How CAT can help

“We meet with interested breeders to understand what their shrimp population looks like and what their needs and goals are. We can either provide a genetic overview of their population’s genetic variation, and then we can jump into more specific management or services that would allow them to select for a specific animal that has the best genetics for them to use,” says Gutierrez.

A simple breeding programme, with selection for a single trait. For small operations, choosing mass selection brings better profits, but as the operation grows, genomic programs take the lead in profitability

On the Y-axis, the Internal Rate of Return (IRR) percentages range from 0% to over 100%. On the X-axis, the production supported is marked in kilo metric tonnes (kMT), with values at 5, 15, 25, and 35 kMT. The red line represents IRR for Mass selection (IRR Mass).The green line represents IRR for Pedigree-based selection (IRR Ped).The yellow line represents IRR for Genomic selection (IRR GS).

A sophisticated breeding programme with selection for multiple traits: In settings with multiple traits to manage, genomic selection consistently performs better than other approaches, regardless of the operation's size

On the Y-axis, the Internal Rate of Return (IRR) percentages range from 0% to over 100%. On the X-axis, the production supported is marked in kilo metric tons (kMT), with values at 5, 15, 25, and 35 kMT. The red line represents IRR for Mass selection (IRR Mass). The green line represents IRR for Pedigree-based selection (IRR Ped). The yellow line represents IRR for Genomic selection (IRR GS).

“The low-density panel helps us identify families, for example, so we can tell them which animals can be crossed without the risk of increasing inbreeding. On the other hand, the HD panel contains thousands of markers that can be used to screen the whole genome of the animal and give us and the breeder better and more accurate breeding values that will increase the return on selection in more sophisticated breeding programs,” he adds.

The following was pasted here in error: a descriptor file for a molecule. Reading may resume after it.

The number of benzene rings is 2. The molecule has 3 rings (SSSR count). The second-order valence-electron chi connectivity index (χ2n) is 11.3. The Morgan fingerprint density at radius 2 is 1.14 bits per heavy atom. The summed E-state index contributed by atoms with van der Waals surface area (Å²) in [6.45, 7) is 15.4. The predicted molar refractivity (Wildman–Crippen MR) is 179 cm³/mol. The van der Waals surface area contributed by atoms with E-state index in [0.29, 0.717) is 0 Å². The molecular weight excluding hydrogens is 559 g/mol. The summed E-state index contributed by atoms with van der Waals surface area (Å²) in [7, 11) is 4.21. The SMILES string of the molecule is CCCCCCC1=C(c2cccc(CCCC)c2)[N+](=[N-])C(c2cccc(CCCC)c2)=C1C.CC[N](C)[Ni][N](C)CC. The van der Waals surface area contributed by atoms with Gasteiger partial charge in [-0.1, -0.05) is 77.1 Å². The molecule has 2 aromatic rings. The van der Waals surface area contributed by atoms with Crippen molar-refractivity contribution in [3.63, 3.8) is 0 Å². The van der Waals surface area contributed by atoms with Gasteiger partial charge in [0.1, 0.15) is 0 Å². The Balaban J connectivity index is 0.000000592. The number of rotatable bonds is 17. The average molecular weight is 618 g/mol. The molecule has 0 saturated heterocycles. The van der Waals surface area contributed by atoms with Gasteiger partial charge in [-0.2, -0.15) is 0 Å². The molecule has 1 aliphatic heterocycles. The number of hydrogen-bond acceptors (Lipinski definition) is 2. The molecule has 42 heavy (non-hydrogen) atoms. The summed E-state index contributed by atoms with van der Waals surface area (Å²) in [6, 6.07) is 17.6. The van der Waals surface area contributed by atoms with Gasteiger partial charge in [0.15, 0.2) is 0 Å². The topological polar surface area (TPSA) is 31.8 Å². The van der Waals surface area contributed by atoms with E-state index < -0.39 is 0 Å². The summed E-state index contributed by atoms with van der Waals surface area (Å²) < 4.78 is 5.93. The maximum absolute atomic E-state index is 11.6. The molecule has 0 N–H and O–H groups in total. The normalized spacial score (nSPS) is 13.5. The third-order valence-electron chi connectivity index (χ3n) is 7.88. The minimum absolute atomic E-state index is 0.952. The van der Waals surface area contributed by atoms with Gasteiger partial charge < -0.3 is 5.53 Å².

Using the HD panel requires more investment from their customers, but in the medium term the return on investment will be much higher, according to Gutierrez.

The level of service depends on the needs and capacities of the clients.

“Some of our clients have in-house geneticists, in which case we provide all the information, analysis and genotyping and they make most of the decisions, but we also have clients that we help with breeding strategy in terms of selecting the tools and approach that will add the most value to their operations, needs, and their budgets,” De Donato notes.

In terms of the impact CAT can have, Hill points out that it is rarely uniform, but always positive.

“It depends on how good a client’s programme is in the first place: if they are well-organised then we can perhaps increase yields by a further 5-6 percent per generation, adding significant value to an already high quality breeding programme. But if their broodstock aren’t performing well and they don’t have high diversity, the gains from using genomic selection can be much higher, as we can help to introduce more diversity into the programme and also select the animals that are performing the best. In such cases a greater than 10 percent improvement in yields per generation would not be unrealistic at all,” he reflects.

Looking ahead

CAT are currently building their expertise in genome editing technology in their research lab in San Diego, as they see it as having huge potential in shrimp in the not-too-distant future, with the capacity to make significant step changes in shrimp yields in a short space of time

“It’s going to be a major contributor to making the industry more profitable,” Hill predicts.